Dry Stone Garden Sculptures
My intention is to create dynamic and inspiring works of functional art and stone sculptures for private residences and public spaces. This work is done using the ancient medium of stone and the knowledge of traditional craftsmanship, combined with a visionary aesthetic and sensitivity to form and place.
These creations are born from a deep love and connection with nature. This is a dialog with nature, about nature, the universe and everything.
Sustainability is of key importance to this work.
My sculptures may be built truly dry stone, or with added cement and/or glue. In either case, the stone work itself is all structural. Each stone not only dances upon the surface of the sculpture, but is also an integral part of the structure. The creativity and the spirit of these works are thus supported by, and able to flower within, the framework provided by an understanding of the structural dynamics at play. Decades of experience with stone masonry provide this framework.
stacked stone sculptures by Devin Devine
Lithedelic Goddess Vessel
This sphere was possibly my favorite dry stone sculpture to build. I even wrote up a walk-through, documenting the building process, with photos and descriptions for each stage of it’s construction. It’s in a blog post entitled building a dry stone sphere.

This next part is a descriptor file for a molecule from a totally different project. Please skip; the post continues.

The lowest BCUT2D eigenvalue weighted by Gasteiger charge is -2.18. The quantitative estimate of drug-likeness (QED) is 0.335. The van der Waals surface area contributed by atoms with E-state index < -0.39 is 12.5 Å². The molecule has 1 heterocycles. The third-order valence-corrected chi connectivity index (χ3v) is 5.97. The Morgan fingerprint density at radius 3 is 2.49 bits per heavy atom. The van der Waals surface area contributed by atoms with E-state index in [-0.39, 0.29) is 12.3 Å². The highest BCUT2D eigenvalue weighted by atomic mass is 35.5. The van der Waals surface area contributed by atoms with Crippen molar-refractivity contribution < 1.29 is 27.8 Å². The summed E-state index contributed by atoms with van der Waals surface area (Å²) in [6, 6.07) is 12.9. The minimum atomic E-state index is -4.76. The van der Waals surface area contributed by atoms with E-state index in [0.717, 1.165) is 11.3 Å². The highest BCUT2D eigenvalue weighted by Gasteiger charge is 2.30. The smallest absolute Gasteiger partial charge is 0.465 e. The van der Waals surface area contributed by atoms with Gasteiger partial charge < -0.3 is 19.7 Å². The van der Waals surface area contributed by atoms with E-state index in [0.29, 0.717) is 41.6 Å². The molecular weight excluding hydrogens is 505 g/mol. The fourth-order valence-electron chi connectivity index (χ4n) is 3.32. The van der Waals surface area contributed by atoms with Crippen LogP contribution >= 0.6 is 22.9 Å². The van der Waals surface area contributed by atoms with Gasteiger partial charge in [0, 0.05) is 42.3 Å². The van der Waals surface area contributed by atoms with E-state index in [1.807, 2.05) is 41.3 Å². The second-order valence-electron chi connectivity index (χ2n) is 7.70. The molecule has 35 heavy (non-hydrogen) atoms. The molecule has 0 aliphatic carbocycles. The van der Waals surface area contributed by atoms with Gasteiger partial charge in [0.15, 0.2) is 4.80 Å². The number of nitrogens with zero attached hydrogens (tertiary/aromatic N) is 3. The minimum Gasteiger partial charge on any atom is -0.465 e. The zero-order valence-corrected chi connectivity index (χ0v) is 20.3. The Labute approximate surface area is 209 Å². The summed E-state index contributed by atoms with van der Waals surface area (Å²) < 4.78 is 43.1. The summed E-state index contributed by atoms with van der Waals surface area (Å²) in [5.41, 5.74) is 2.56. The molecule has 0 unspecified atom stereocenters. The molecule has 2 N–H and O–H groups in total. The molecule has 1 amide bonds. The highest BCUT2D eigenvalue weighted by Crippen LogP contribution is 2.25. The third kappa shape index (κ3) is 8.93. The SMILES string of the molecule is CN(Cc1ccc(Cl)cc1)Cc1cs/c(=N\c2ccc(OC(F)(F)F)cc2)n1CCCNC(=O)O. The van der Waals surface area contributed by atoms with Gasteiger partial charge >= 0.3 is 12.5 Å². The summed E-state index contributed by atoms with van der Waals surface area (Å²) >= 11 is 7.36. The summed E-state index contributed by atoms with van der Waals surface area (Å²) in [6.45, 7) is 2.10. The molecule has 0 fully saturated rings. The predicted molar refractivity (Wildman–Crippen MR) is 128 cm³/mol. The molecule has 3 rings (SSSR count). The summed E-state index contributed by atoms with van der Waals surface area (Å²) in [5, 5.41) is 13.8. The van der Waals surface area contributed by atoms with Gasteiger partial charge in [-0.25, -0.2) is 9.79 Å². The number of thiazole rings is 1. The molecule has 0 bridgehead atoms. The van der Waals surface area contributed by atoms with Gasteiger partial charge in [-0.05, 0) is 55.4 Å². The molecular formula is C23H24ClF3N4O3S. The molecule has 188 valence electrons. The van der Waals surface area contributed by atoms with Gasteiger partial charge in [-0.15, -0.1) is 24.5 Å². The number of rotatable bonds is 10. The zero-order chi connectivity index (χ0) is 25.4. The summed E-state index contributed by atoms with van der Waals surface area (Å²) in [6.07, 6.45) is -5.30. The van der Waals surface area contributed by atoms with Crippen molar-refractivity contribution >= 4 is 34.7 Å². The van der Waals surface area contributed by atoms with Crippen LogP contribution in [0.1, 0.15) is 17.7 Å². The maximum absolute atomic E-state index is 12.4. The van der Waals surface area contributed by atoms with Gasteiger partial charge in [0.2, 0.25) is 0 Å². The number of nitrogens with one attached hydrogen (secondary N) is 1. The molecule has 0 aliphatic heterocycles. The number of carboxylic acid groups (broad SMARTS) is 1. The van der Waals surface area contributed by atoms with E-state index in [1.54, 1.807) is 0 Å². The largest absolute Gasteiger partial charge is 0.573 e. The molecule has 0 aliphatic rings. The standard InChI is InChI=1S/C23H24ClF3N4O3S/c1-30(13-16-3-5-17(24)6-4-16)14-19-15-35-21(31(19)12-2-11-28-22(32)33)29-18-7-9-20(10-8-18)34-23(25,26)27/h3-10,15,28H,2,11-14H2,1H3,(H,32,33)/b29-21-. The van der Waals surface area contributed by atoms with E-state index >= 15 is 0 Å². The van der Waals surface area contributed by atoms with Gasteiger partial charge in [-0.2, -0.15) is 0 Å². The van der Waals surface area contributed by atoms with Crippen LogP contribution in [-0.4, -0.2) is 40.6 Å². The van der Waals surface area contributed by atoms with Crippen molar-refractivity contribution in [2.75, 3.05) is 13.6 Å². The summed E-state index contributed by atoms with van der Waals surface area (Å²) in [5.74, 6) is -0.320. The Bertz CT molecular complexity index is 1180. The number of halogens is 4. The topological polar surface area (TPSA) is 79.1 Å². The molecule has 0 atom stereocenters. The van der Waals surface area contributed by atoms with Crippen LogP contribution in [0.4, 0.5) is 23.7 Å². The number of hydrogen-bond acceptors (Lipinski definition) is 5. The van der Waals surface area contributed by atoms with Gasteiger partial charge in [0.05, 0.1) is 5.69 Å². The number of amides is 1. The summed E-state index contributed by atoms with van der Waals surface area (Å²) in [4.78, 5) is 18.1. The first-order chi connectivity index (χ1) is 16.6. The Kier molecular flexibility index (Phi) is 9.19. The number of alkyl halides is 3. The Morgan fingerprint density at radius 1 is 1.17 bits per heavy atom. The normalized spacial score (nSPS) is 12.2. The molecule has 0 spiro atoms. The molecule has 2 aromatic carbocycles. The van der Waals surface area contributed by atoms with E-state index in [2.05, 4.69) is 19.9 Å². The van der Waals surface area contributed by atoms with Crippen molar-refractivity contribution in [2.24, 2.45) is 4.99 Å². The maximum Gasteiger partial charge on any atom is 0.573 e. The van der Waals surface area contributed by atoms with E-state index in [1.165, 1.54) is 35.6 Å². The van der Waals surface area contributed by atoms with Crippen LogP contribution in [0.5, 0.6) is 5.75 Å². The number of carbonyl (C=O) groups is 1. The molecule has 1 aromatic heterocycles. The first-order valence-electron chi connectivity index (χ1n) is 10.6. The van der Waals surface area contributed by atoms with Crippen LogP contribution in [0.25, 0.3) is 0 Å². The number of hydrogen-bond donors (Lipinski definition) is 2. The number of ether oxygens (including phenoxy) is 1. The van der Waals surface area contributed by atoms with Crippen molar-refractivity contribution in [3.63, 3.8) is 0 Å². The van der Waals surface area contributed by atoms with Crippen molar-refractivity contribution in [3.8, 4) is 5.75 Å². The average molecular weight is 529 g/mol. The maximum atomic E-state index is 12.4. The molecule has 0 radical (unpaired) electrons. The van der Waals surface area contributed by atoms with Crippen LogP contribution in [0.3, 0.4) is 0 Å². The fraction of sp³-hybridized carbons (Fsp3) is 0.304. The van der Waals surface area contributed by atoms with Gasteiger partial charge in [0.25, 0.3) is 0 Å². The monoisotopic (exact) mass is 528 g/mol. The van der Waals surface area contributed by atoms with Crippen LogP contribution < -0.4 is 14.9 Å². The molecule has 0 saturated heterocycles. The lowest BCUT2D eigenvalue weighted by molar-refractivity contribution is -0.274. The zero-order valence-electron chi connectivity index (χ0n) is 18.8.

Unique stone work design and construction. Flagstone patios, walkways, walls and other hardscape features
Dry Stone Sculptures
Note: some of the smaller pieces shown here are not true dry stone. They are built in much the same way as my larger dry stone sculptures, but contain the addition of glue and/or cements, to make them stable enough to be transported. Also, since they’re smaller….the larger ones are entirely sturdy due to their own weight. Glue and/or well-hidden cement and other “dirty tricks” are only employed if vandalism is a concern/zoning regulations/customers wish forces it. My preference is to go completely dry, whenever possible. A five thousand pound sphere is NOT easy to knock over. You’d have to un-stack it, one stone at a time, until you got to the half-way point, at which point it would become unstable and would topple more easily. A two foot tall vase however, if it were dry stacked would be vulnerable to accidents. Since I spend a lot of time on these, and since kind people pay me good money for them, then yeah, the smaller ones will have some type of bonding agent. In all cases, my work is well made and built to last. Unfinished fountain. Sitting in my yard currently…I’ll put the the final touches on it when the right property/right customer comes along.
Look at this stuff too:
- Stone benches
- artistic flagstone patios
- dry laid stone walls
- log arbors
- flagstone walkways
- artistic hardscaping
- cat trees
- dry stone masonry and art
- Ponds and water features
To begin the commission process, get in touch. Serious inquiries only please.